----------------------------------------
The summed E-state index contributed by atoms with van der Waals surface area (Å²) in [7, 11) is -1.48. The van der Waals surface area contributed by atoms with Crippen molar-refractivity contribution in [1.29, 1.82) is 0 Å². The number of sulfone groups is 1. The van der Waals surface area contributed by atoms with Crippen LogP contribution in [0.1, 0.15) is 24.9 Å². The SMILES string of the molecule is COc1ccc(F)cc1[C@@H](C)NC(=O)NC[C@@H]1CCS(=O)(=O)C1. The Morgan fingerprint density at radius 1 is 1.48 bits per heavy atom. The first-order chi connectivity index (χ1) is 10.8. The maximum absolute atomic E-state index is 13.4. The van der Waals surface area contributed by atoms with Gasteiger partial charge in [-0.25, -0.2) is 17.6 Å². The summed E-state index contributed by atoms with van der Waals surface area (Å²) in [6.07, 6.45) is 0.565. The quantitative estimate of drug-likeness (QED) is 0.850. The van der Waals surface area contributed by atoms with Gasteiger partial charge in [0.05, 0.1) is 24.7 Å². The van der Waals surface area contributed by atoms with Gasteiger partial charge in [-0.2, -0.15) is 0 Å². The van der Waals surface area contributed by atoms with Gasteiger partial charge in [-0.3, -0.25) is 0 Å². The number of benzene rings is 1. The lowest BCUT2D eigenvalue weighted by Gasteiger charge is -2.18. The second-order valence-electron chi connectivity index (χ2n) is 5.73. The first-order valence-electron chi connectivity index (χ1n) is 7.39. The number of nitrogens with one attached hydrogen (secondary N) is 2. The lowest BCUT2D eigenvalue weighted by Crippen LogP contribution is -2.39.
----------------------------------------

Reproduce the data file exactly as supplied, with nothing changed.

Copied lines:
The summed E-state index contributed by atoms with van der Waals surface area (Å²) in [7, 11) is -1.48. The van der Waals surface area contributed by atoms with Crippen molar-refractivity contribution in [1.29, 1.82) is 0 Å². The number of sulfone groups is 1. The van der Waals surface area contributed by atoms with Crippen LogP contribution in [0.1, 0.15) is 24.9 Å². The SMILES string of the molecule is COc1ccc(F)cc1[C@@H](C)NC(=O)NC[C@@H]1CCS(=O)(=O)C1. The Morgan fingerprint density at radius 1 is 1.48 bits per heavy atom. The first-order chi connectivity index (χ1) is 10.8. The maximum absolute atomic E-state index is 13.4. The van der Waals surface area contributed by atoms with Gasteiger partial charge in [-0.25, -0.2) is 17.6 Å². The summed E-state index contributed by atoms with van der Waals surface area (Å²) in [6.07, 6.45) is 0.565. The quantitative estimate of drug-likeness (QED) is 0.850. The van der Waals surface area contributed by atoms with Gasteiger partial charge in [0.05, 0.1) is 24.7 Å². The van der Waals surface area contributed by atoms with Gasteiger partial charge in [-0.2, -0.15) is 0 Å². The van der Waals surface area contributed by atoms with Gasteiger partial charge in [-0.3, -0.25) is 0 Å². The number of benzene rings is 1. The lowest BCUT2D eigenvalue weighted by Gasteiger charge is -2.18. The second-order valence-electron chi connectivity index (χ2n) is 5.73. The first-order valence-electron chi connectivity index (χ1n) is 7.39. The number of nitrogens with one attached hydrogen (secondary N) is 2. The lowest BCUT2D eigenvalue weighted by Crippen LogP contribution is -2.39.